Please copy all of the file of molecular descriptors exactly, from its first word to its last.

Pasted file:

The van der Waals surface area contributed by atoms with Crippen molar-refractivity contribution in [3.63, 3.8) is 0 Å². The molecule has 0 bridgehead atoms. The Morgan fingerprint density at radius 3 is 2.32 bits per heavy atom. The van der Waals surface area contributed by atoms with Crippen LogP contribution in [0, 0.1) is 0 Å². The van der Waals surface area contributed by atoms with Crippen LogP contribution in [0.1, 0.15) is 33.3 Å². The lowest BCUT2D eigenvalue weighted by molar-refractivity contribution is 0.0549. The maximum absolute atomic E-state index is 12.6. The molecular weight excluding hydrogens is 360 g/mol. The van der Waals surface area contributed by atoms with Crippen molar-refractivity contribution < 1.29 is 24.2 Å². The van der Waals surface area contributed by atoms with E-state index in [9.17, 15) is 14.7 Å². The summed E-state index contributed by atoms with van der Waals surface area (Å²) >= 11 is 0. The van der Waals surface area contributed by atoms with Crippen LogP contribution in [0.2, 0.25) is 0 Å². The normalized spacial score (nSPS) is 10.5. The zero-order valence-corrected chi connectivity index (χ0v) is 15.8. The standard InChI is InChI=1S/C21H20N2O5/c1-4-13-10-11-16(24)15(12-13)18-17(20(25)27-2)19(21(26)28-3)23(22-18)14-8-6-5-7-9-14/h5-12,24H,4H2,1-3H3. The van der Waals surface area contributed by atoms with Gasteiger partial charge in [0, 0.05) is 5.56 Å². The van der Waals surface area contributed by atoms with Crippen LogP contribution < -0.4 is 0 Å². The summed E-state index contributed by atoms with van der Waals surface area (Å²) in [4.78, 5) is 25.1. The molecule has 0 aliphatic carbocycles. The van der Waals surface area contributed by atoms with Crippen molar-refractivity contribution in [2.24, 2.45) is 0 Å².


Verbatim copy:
The van der Waals surface area contributed by atoms with Crippen molar-refractivity contribution in [3.63, 3.8) is 0 Å². The molecule has 0 bridgehead atoms. The Morgan fingerprint density at radius 3 is 2.32 bits per heavy atom. The van der Waals surface area contributed by atoms with Crippen LogP contribution in [0, 0.1) is 0 Å². The van der Waals surface area contributed by atoms with Crippen LogP contribution in [0.1, 0.15) is 33.3 Å². The lowest BCUT2D eigenvalue weighted by molar-refractivity contribution is 0.0549. The maximum absolute atomic E-state index is 12.6. The molecular weight excluding hydrogens is 360 g/mol. The van der Waals surface area contributed by atoms with Crippen molar-refractivity contribution < 1.29 is 24.2 Å². The van der Waals surface area contributed by atoms with E-state index in [9.17, 15) is 14.7 Å². The summed E-state index contributed by atoms with van der Waals surface area (Å²) >= 11 is 0. The van der Waals surface area contributed by atoms with Crippen LogP contribution in [0.2, 0.25) is 0 Å². The normalized spacial score (nSPS) is 10.5. The zero-order valence-corrected chi connectivity index (χ0v) is 15.8. The standard InChI is InChI=1S/C21H20N2O5/c1-4-13-10-11-16(24)15(12-13)18-17(20(25)27-2)19(21(26)28-3)23(22-18)14-8-6-5-7-9-14/h5-12,24H,4H2,1-3H3. The van der Waals surface area contributed by atoms with Gasteiger partial charge in [0, 0.05) is 5.56 Å². The van der Waals surface area contributed by atoms with Crippen LogP contribution < -0.4 is 0 Å². The summed E-state index contributed by atoms with van der Waals surface area (Å²) in [4.78, 5) is 25.1. The molecule has 0 aliphatic carbocycles. The van der Waals surface area contributed by atoms with Crippen molar-refractivity contribution in [2.24, 2.45) is 0 Å².